Date: November 19, 2015
Place: Henry Cowell Redwoods State Park, Felton, California
Coordinates: 37.031863, -122.041874
Length: 2.6 miles
I planned a special surprise for Papa Quail's birthday. I convinced him to take a day off from work, arranged with the babysitter to pick up the chikas from school, and I took him to the redwoods. The surprise was a canopy zipline tour in Mt. Hermon but we arrived there nearly 2 hours early so we went hiking in the nearby Henry Cowell Redwoods State Park.
I visit this park frequently enough, but nearly always I hike in the old growth area near the main park's entrance. This time we went to the campground on the east side of the park and hiked the lovely Pine Trail that goes in a wide loop around the campground.
As we curved around and started going south the trail broke out of the trees and into chaparral. The soil in that area is sand and the vegetation is very different than at the west side of the park.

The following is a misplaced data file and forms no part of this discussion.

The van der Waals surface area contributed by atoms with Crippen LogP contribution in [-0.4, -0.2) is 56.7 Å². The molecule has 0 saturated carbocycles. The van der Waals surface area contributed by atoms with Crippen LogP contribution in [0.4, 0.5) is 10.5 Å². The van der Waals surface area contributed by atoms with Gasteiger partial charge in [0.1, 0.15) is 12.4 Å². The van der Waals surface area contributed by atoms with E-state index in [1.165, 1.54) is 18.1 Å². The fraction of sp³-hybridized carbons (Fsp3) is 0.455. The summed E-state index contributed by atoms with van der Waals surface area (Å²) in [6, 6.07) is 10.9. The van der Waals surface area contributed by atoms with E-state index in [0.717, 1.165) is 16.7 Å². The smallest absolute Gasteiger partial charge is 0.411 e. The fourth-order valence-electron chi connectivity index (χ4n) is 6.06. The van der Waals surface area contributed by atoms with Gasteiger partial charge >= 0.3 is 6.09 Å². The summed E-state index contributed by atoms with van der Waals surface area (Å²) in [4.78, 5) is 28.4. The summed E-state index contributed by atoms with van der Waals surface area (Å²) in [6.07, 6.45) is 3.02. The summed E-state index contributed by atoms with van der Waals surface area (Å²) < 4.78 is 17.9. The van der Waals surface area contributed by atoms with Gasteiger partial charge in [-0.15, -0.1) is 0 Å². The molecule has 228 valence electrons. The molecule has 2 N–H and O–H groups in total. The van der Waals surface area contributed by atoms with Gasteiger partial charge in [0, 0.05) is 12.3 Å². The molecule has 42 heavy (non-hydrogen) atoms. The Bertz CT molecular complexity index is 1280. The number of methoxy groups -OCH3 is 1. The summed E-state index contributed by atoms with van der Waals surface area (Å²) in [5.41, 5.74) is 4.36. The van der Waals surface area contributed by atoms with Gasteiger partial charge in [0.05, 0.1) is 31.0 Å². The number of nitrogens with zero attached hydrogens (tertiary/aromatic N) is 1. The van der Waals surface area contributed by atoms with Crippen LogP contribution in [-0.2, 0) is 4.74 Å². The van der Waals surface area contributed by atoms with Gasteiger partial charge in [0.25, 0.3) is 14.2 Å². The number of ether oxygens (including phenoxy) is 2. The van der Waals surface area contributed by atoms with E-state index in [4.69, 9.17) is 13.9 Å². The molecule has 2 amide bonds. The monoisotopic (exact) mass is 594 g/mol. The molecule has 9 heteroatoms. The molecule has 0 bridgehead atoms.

Common chaparral member in that area are manzanita bushes. I always love to see their deep red branches. On this hike they also glistened with morning dew, still hanging on the bark even so late in the morning.
We heard the knocking of woodpeckers. Not surprising, the most common woodpecker there is the acorn woodpecker.
We continued on. While our trail was in chaparral, the valley below us was fully forested. A multi-level forest of oaks and Douglas fir. And then, the bright red fruit-laiden Pacific madrone.
From the campground the trail mildly slopes up towards an observation deck that's up on the hill. Up near the observation deck the chaparral subsides and spaced, knee-high shrubbery takes its place. One of the shrub species is the silver bush lupine, pretty with its palm-like leaves even without blossoms.
|Silver Bush Lupine (Lupinus albifrons)|
|A Cedar Waxwing, on the right, near the top.|
|Pine Trail south of the observation deck.|
|Douglas Fir (Pseudotsuga menziesii)|
|Hair Moss (Polytrichum commune)|
|Coastal Redwood (Sequoia sempervirens)|
|Pileated Woodpecker, male|
Many thanks to members of the California Native Plants Society for their help in identifying the moss!